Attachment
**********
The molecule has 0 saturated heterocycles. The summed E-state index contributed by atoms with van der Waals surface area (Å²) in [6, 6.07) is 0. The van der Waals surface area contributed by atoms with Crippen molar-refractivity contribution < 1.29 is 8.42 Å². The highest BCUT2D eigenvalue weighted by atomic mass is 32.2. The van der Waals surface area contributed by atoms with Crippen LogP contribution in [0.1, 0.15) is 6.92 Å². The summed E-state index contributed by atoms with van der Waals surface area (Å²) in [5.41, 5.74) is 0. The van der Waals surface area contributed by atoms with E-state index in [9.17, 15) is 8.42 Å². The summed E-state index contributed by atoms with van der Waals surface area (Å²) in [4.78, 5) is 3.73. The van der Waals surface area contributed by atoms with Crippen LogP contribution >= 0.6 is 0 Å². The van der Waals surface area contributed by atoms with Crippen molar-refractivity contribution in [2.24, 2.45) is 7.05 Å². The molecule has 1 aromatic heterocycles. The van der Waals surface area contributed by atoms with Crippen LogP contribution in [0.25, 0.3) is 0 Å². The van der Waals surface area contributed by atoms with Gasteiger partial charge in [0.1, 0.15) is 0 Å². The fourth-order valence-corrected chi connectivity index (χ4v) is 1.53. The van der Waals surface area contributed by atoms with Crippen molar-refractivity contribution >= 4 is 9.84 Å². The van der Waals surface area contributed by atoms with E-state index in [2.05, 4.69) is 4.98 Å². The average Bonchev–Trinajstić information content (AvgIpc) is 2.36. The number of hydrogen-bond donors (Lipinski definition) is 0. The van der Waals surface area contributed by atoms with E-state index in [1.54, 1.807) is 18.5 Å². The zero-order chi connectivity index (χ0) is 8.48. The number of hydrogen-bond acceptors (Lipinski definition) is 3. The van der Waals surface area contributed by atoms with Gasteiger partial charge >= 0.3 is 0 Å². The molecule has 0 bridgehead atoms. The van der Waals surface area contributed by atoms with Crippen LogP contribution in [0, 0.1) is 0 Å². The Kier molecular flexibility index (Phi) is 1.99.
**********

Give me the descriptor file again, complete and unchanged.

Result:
The molecule has 0 saturated heterocycles. The summed E-state index contributed by atoms with van der Waals surface area (Å²) in [6, 6.07) is 0. The van der Waals surface area contributed by atoms with Crippen molar-refractivity contribution < 1.29 is 8.42 Å². The highest BCUT2D eigenvalue weighted by atomic mass is 32.2. The van der Waals surface area contributed by atoms with Crippen LogP contribution in [0.1, 0.15) is 6.92 Å². The summed E-state index contributed by atoms with van der Waals surface area (Å²) in [5.41, 5.74) is 0. The van der Waals surface area contributed by atoms with E-state index in [9.17, 15) is 8.42 Å². The summed E-state index contributed by atoms with van der Waals surface area (Å²) in [4.78, 5) is 3.73. The van der Waals surface area contributed by atoms with Crippen LogP contribution >= 0.6 is 0 Å². The van der Waals surface area contributed by atoms with Crippen molar-refractivity contribution in [2.24, 2.45) is 7.05 Å². The molecule has 1 aromatic heterocycles. The van der Waals surface area contributed by atoms with Crippen LogP contribution in [0.25, 0.3) is 0 Å². The van der Waals surface area contributed by atoms with Gasteiger partial charge in [0.1, 0.15) is 0 Å². The fourth-order valence-corrected chi connectivity index (χ4v) is 1.53. The van der Waals surface area contributed by atoms with Crippen molar-refractivity contribution >= 4 is 9.84 Å². The van der Waals surface area contributed by atoms with E-state index in [2.05, 4.69) is 4.98 Å². The average Bonchev–Trinajstić information content (AvgIpc) is 2.36. The number of hydrogen-bond donors (Lipinski definition) is 0. The van der Waals surface area contributed by atoms with E-state index in [1.54, 1.807) is 18.5 Å². The zero-order chi connectivity index (χ0) is 8.48. The number of hydrogen-bond acceptors (Lipinski definition) is 3. The van der Waals surface area contributed by atoms with Gasteiger partial charge >= 0.3 is 0 Å². The molecule has 0 bridgehead atoms. The van der Waals surface area contributed by atoms with Crippen LogP contribution in [0, 0.1) is 0 Å². The Kier molecular flexibility index (Phi) is 1.99.